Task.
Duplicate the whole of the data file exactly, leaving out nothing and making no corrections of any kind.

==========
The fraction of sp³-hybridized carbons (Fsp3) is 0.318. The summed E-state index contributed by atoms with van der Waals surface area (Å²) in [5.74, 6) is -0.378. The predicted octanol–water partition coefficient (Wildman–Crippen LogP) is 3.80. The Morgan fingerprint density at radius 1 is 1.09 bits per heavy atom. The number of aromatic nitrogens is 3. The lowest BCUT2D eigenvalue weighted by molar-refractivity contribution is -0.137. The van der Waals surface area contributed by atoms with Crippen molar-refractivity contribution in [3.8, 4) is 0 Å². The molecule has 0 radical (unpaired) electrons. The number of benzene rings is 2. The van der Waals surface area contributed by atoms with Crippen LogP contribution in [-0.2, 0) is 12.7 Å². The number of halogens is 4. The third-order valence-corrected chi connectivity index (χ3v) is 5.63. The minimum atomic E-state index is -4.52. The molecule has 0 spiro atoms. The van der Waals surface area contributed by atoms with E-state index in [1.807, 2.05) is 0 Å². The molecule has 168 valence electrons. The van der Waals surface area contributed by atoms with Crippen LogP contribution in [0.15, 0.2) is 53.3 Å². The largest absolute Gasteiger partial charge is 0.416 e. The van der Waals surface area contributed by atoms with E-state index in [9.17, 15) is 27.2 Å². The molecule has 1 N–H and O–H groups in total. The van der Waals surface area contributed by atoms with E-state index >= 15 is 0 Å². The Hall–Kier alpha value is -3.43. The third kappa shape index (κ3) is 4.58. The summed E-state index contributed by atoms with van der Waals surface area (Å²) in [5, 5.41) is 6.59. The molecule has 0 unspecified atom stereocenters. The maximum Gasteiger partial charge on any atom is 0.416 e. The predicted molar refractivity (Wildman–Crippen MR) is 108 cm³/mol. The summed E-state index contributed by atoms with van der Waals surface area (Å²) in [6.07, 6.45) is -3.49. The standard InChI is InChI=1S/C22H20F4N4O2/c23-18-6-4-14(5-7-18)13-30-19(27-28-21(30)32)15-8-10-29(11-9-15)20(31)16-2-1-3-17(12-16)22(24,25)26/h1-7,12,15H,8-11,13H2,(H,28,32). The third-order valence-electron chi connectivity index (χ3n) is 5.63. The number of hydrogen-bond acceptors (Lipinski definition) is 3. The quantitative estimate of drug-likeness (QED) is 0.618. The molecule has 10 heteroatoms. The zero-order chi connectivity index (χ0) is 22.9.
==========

The fraction of sp³-hybridized carbons (Fsp3) is 0.318. The summed E-state index contributed by atoms with van der Waals surface area (Å²) in [5.74, 6) is -0.378. The predicted octanol–water partition coefficient (Wildman–Crippen LogP) is 3.80. The Morgan fingerprint density at radius 1 is 1.09 bits per heavy atom. The number of aromatic nitrogens is 3. The lowest BCUT2D eigenvalue weighted by molar-refractivity contribution is -0.137. The van der Waals surface area contributed by atoms with Crippen molar-refractivity contribution in [3.8, 4) is 0 Å². The molecule has 0 radical (unpaired) electrons. The number of benzene rings is 2. The van der Waals surface area contributed by atoms with Crippen LogP contribution in [-0.2, 0) is 12.7 Å². The number of halogens is 4. The third-order valence-corrected chi connectivity index (χ3v) is 5.63. The minimum atomic E-state index is -4.52. The molecule has 0 spiro atoms. The van der Waals surface area contributed by atoms with E-state index in [1.807, 2.05) is 0 Å². The molecule has 168 valence electrons. The van der Waals surface area contributed by atoms with Crippen LogP contribution in [0.15, 0.2) is 53.3 Å². The largest absolute Gasteiger partial charge is 0.416 e. The van der Waals surface area contributed by atoms with E-state index in [9.17, 15) is 27.2 Å². The molecule has 1 N–H and O–H groups in total. The van der Waals surface area contributed by atoms with E-state index >= 15 is 0 Å². The Hall–Kier alpha value is -3.43. The third kappa shape index (κ3) is 4.58. The summed E-state index contributed by atoms with van der Waals surface area (Å²) in [5, 5.41) is 6.59. The molecule has 0 unspecified atom stereocenters. The maximum Gasteiger partial charge on any atom is 0.416 e. The predicted molar refractivity (Wildman–Crippen MR) is 108 cm³/mol. The summed E-state index contributed by atoms with van der Waals surface area (Å²) in [6.07, 6.45) is -3.49. The standard InChI is InChI=1S/C22H20F4N4O2/c23-18-6-4-14(5-7-18)13-30-19(27-28-21(30)32)15-8-10-29(11-9-15)20(31)16-2-1-3-17(12-16)22(24,25)26/h1-7,12,15H,8-11,13H2,(H,28,32). The third-order valence-electron chi connectivity index (χ3n) is 5.63. The number of hydrogen-bond acceptors (Lipinski definition) is 3. The quantitative estimate of drug-likeness (QED) is 0.618. The molecule has 10 heteroatoms. The zero-order chi connectivity index (χ0) is 22.9.